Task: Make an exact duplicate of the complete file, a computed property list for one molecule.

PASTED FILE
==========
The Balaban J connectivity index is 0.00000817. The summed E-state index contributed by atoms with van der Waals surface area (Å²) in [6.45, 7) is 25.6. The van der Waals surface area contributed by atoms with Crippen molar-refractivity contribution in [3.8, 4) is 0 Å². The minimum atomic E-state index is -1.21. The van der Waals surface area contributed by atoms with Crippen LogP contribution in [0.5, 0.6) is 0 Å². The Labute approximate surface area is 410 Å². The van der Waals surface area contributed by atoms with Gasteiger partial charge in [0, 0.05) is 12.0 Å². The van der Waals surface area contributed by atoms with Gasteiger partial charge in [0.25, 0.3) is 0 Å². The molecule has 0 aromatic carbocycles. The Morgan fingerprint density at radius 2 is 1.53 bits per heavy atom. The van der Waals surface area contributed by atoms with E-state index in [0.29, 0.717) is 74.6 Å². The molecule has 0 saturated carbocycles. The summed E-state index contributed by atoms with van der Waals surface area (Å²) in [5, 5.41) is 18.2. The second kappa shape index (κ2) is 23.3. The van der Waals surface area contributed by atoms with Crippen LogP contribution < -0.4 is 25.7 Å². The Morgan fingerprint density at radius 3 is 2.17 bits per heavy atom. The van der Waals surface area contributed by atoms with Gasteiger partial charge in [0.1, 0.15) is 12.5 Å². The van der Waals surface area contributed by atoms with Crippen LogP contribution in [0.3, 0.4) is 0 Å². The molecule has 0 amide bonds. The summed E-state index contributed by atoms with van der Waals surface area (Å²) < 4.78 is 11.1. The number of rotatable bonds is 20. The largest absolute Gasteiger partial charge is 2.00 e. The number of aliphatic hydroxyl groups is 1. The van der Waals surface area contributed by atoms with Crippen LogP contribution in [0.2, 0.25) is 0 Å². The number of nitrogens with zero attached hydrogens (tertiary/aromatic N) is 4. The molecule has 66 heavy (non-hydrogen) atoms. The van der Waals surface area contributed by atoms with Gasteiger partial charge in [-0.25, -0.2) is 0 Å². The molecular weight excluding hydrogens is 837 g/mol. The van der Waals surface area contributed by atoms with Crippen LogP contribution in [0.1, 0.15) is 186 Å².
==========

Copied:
The Balaban J connectivity index is 0.00000817. The summed E-state index contributed by atoms with van der Waals surface area (Å²) in [6.45, 7) is 25.6. The van der Waals surface area contributed by atoms with Crippen molar-refractivity contribution in [3.8, 4) is 0 Å². The minimum atomic E-state index is -1.21. The van der Waals surface area contributed by atoms with Crippen LogP contribution in [0.5, 0.6) is 0 Å². The Labute approximate surface area is 410 Å². The van der Waals surface area contributed by atoms with Gasteiger partial charge in [0, 0.05) is 12.0 Å². The van der Waals surface area contributed by atoms with Gasteiger partial charge in [0.25, 0.3) is 0 Å². The molecule has 0 aromatic carbocycles. The Morgan fingerprint density at radius 2 is 1.53 bits per heavy atom. The van der Waals surface area contributed by atoms with E-state index in [0.29, 0.717) is 74.6 Å². The molecule has 0 saturated carbocycles. The summed E-state index contributed by atoms with van der Waals surface area (Å²) in [5, 5.41) is 18.2. The second kappa shape index (κ2) is 23.3. The van der Waals surface area contributed by atoms with Crippen LogP contribution < -0.4 is 25.7 Å². The Morgan fingerprint density at radius 3 is 2.17 bits per heavy atom. The van der Waals surface area contributed by atoms with Gasteiger partial charge in [0.1, 0.15) is 12.5 Å². The van der Waals surface area contributed by atoms with Crippen LogP contribution in [0.3, 0.4) is 0 Å². The molecule has 0 amide bonds. The summed E-state index contributed by atoms with van der Waals surface area (Å²) < 4.78 is 11.1. The number of rotatable bonds is 20. The largest absolute Gasteiger partial charge is 2.00 e. The number of aliphatic hydroxyl groups is 1. The van der Waals surface area contributed by atoms with Crippen LogP contribution in [0.2, 0.25) is 0 Å². The number of nitrogens with zero attached hydrogens (tertiary/aromatic N) is 4. The molecule has 66 heavy (non-hydrogen) atoms. The van der Waals surface area contributed by atoms with Gasteiger partial charge in [-0.25, -0.2) is 0 Å². The molecular weight excluding hydrogens is 837 g/mol. The van der Waals surface area contributed by atoms with Crippen LogP contribution in [0.1, 0.15) is 186 Å².